What do you look for in a wooden fixed axle yoyo?

Just enquiring about what you fixed axle throwers out thwre are looking for in a wooden yoyo.

I’ve been making some lately, but with little interest, so perhaps I can adjust the ones I’m making to better suit people’s preferences.

Proof that it was made by Tom Kuhn / Brad Countryman ;D


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I don’t think there is anything wrong with your designs, they look great. I’m sure they play great also.

However, I think most fixed axle players already have their players in line. Out of the 40-50 fixed axles I own, 4-5 get serious play and it’s been that way for quite a while. So you may just be marketing to a bunch of players that already have what they’re looking for, and they’re not buying now.

Maybe look for a design that’s not on the market. Different shapes, sizes, materials. Something to really set you a part, if you want to have a go at really producing fixed axles and selling them on a regular basis. I’ve said this before in threads with new companies, really need to ask yourself why should someone buy your yoyo over the other great ones that are on the market? Which I think you’re taking a step further and just asking the players, which is great :slight_smile:

I’m just getting into playing fixed, but I think the great thing about fixed wooden yoyos is they are simplicity itself, so it’s functionally hard to innovate something that is supposed to be simple by design. However, I’d buy a wooden yoyo just cause I like how it looks or offered a premium experience of some kind. If it had some amazing scrollwork, marquetry, semi-precious inlays, if it came in a shop-made box made out of the same wood, etc. Maybe you could expand your target audience beyond just yoyoers and market to appreciators of fine woodwork or even jewelry.

I think it’s pretty safe to say that you’ll never purchase one of mine.

I would have thought I was offering plenty: exotic woods, nice shape, good performance for the price of $20 (the price is $32 on my BST to accommodate shipping). I had hoped all this at that price point would have been attractive to people.

You’re right though, most people already own a lot of yoyos and probably don’t see any reason to buy another. I understand that. Why buy more if you have your 4 or 5 regulars that do the trick?

The next thing I will try is offering more Australian woods like blackbean and red gum. Perhaps some different woods not usually offered could be attractive. I’ll also try to get more creative with shapes.

But, if people still aren’t really interested after a while, Ill be happy just making some for my myself and some giveaways for those around me.

Oh no! I thought the K in Glenacius K stood for Kuhn :joy:

Oh well, when mine arrives everyone can be jealous of this American playing his Australian yoyo :+1:

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Thanks French. I really hope you like it! :slight_smile:

You need to let me know what you think of it when it arrives.

I’m sorry…I edited my post for you

I get the feeling you’re being sarcastic, but maybe I’m wrong.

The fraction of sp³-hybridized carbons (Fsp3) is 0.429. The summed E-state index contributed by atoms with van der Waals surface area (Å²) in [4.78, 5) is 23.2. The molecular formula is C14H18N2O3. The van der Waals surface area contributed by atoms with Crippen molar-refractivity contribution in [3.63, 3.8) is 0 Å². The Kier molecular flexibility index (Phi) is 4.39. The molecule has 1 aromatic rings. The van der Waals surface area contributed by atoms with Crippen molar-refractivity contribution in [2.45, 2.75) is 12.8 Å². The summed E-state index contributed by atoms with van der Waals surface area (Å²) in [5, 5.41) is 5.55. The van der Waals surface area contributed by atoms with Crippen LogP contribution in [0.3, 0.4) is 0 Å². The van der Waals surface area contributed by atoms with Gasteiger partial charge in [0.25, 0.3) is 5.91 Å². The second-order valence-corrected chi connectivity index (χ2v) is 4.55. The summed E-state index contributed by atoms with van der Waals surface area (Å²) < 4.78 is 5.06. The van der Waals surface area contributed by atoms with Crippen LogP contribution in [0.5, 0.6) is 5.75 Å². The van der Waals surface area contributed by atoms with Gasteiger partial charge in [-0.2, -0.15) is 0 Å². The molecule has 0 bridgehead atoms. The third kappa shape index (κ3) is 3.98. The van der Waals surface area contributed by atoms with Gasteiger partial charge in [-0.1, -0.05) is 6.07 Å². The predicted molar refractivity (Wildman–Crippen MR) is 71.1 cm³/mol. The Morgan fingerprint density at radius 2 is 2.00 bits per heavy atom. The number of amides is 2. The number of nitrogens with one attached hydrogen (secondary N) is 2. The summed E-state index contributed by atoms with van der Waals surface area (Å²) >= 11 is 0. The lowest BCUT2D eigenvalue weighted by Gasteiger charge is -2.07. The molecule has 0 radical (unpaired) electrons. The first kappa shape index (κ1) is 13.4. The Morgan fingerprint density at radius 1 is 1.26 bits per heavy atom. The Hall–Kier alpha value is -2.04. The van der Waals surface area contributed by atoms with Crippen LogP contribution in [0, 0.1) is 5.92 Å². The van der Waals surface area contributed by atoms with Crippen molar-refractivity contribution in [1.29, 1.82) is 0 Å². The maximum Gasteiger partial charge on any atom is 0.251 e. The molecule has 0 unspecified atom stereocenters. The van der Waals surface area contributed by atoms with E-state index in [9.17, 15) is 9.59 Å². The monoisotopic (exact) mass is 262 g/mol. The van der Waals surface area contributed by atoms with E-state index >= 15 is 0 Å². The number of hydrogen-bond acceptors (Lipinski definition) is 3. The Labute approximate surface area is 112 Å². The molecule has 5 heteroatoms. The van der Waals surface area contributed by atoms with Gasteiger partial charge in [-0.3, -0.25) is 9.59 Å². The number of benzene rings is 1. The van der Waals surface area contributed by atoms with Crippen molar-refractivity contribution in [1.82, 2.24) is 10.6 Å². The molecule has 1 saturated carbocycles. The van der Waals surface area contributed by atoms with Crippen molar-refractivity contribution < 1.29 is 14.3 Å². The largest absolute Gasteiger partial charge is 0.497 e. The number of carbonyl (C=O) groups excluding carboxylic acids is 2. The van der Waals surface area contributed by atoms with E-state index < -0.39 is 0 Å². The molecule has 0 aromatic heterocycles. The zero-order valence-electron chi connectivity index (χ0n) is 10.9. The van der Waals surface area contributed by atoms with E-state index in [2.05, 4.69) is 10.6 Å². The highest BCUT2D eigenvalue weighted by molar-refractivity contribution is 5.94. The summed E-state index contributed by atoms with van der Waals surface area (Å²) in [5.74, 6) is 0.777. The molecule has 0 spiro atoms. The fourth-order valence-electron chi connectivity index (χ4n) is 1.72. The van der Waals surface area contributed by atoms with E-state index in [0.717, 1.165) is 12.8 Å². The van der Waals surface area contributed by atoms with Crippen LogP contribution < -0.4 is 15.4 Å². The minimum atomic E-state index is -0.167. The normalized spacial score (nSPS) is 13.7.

I prefer the old school, traditional, classic yoyo designs/shapes epitomized by Tom Kuhn, BC and Kalmar Trissan. For material I prefer maple.

Yeah, you’re wrong. But if you are that easily offended by peoples answers, you might not want to post questions on web forums! :wink:

Great! Looks like we’re good to if you like them “GLENACIUSLY MADE”

You can have either a zebrano purple heart model.

PM me for my paypal and send me your address.


I’ve got a few plans in the works for fixed axles. And this is actually what I’m planning. I’ll be making no more than 10 of the 3-4 models I’ve come up with, and out of those 10, some will be given away to friends, a couple for myself and it’ll leave maybe 5 of each that’ll be sold.

So you would like a butterfly shape?

I’m currently making some butterfly shaped ones out of merbau.

I also made another angular version of a No-Jive shape I’m calling the 'Robot Butt (maybe haha).

I think the boutique/players’ wooden yo-yo market is pretty easily saturated. Players tend to be purists and prefer shapes and models they’ve known for years, and the number of makers to players per capita is really high. It’s just a tough niche to break into, unless you really like doing it and don’t need to make more on your yo-yo’s than they cost to produce. Literally a labor of love (as is throwing them, more often than not).

Personally, I don’t really look for anything in particular. A good confluence of gap/response, material, craftsmanship, and above all, the attitude of the person making it. If I feel a connection with what they’re doing and where they’re coming from, I’ll usually enjoy throwing their stuff.

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My Glenaciusly made fixed axle arrived today. Ran through my benchmark tricks with no issue. I will play it a bit then try to compare with some of my other fixed axle yoyos

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I have a few nice wood throws but more often than not the Wing Basecamp $10 wooden yoyo is in my hands. Tough to compete with the value per dollar it offers. I also love the YYF Legend loopers.